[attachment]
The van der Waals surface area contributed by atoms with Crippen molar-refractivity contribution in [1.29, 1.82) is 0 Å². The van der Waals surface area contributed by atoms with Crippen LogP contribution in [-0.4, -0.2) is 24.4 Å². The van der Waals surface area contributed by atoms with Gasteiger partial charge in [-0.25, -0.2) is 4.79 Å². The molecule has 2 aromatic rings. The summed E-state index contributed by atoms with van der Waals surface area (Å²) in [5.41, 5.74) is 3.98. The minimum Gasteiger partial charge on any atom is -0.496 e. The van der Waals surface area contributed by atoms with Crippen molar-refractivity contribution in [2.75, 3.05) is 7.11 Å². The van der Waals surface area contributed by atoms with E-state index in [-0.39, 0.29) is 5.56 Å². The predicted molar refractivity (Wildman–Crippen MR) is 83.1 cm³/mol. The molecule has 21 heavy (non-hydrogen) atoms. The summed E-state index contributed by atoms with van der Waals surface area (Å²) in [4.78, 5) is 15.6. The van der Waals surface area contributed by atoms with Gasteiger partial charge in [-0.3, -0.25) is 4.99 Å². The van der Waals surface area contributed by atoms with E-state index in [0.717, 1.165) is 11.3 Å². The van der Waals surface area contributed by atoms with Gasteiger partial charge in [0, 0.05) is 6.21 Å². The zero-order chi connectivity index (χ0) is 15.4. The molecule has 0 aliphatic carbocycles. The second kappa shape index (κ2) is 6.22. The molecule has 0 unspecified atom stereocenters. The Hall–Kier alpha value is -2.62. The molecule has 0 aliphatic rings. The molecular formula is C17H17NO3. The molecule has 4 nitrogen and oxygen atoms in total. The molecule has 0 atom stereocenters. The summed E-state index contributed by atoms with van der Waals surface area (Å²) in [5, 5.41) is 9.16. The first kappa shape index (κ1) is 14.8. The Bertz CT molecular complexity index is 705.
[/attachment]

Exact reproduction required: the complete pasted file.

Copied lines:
The van der Waals surface area contributed by atoms with Crippen molar-refractivity contribution in [1.29, 1.82) is 0 Å². The van der Waals surface area contributed by atoms with Crippen LogP contribution in [-0.4, -0.2) is 24.4 Å². The van der Waals surface area contributed by atoms with Gasteiger partial charge in [-0.25, -0.2) is 4.79 Å². The molecule has 2 aromatic rings. The summed E-state index contributed by atoms with van der Waals surface area (Å²) in [5.41, 5.74) is 3.98. The minimum Gasteiger partial charge on any atom is -0.496 e. The van der Waals surface area contributed by atoms with Crippen molar-refractivity contribution in [2.75, 3.05) is 7.11 Å². The van der Waals surface area contributed by atoms with E-state index in [-0.39, 0.29) is 5.56 Å². The predicted molar refractivity (Wildman–Crippen MR) is 83.1 cm³/mol. The molecule has 21 heavy (non-hydrogen) atoms. The summed E-state index contributed by atoms with van der Waals surface area (Å²) in [4.78, 5) is 15.6. The van der Waals surface area contributed by atoms with Gasteiger partial charge in [-0.3, -0.25) is 4.99 Å². The van der Waals surface area contributed by atoms with E-state index in [0.717, 1.165) is 11.3 Å². The van der Waals surface area contributed by atoms with Gasteiger partial charge in [0, 0.05) is 6.21 Å². The zero-order chi connectivity index (χ0) is 15.4. The molecule has 0 aliphatic carbocycles. The second kappa shape index (κ2) is 6.22. The molecule has 0 unspecified atom stereocenters. The Hall–Kier alpha value is -2.62. The molecule has 0 aliphatic rings. The molecular formula is C17H17NO3. The molecule has 4 nitrogen and oxygen atoms in total. The molecule has 0 atom stereocenters. The summed E-state index contributed by atoms with van der Waals surface area (Å²) in [5, 5.41) is 9.16. The first kappa shape index (κ1) is 14.8. The Bertz CT molecular complexity index is 705.